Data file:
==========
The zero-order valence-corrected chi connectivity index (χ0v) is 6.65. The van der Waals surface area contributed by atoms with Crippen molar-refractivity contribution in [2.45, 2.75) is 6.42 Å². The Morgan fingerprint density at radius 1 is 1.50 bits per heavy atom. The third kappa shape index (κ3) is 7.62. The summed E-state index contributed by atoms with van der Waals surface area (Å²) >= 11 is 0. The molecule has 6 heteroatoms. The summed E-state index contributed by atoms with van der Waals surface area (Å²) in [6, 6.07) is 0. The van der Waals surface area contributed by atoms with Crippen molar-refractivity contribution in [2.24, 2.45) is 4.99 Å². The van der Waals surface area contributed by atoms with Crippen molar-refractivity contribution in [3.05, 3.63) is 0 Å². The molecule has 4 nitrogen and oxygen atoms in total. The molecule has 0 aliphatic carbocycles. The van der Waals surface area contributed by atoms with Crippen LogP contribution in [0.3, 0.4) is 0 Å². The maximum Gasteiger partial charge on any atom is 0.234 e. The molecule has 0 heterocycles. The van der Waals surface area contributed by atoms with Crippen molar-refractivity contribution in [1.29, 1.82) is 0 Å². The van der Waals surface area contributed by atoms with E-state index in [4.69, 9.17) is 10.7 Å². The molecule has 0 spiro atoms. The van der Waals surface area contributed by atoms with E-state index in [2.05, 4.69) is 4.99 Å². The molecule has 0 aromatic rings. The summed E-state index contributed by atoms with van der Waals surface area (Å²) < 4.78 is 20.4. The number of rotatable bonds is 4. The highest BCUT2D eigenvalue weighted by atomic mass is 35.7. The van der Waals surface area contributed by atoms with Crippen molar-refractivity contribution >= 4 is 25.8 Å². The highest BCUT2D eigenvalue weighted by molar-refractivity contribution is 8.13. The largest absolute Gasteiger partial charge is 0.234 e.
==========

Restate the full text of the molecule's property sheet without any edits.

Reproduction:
The zero-order valence-corrected chi connectivity index (χ0v) is 6.65. The van der Waals surface area contributed by atoms with Crippen molar-refractivity contribution in [2.45, 2.75) is 6.42 Å². The Morgan fingerprint density at radius 1 is 1.50 bits per heavy atom. The third kappa shape index (κ3) is 7.62. The summed E-state index contributed by atoms with van der Waals surface area (Å²) >= 11 is 0. The molecule has 6 heteroatoms. The summed E-state index contributed by atoms with van der Waals surface area (Å²) in [6, 6.07) is 0. The van der Waals surface area contributed by atoms with Crippen molar-refractivity contribution in [2.24, 2.45) is 4.99 Å². The van der Waals surface area contributed by atoms with Crippen molar-refractivity contribution in [3.05, 3.63) is 0 Å². The molecule has 4 nitrogen and oxygen atoms in total. The molecule has 0 aliphatic carbocycles. The van der Waals surface area contributed by atoms with Crippen LogP contribution in [0.3, 0.4) is 0 Å². The maximum Gasteiger partial charge on any atom is 0.234 e. The molecule has 0 heterocycles. The van der Waals surface area contributed by atoms with Crippen molar-refractivity contribution in [1.29, 1.82) is 0 Å². The van der Waals surface area contributed by atoms with E-state index in [4.69, 9.17) is 10.7 Å². The molecule has 0 spiro atoms. The van der Waals surface area contributed by atoms with E-state index in [2.05, 4.69) is 4.99 Å². The molecule has 0 aromatic rings. The summed E-state index contributed by atoms with van der Waals surface area (Å²) < 4.78 is 20.4. The number of rotatable bonds is 4. The highest BCUT2D eigenvalue weighted by atomic mass is 35.7. The van der Waals surface area contributed by atoms with Crippen molar-refractivity contribution >= 4 is 25.8 Å². The highest BCUT2D eigenvalue weighted by molar-refractivity contribution is 8.13. The largest absolute Gasteiger partial charge is 0.234 e.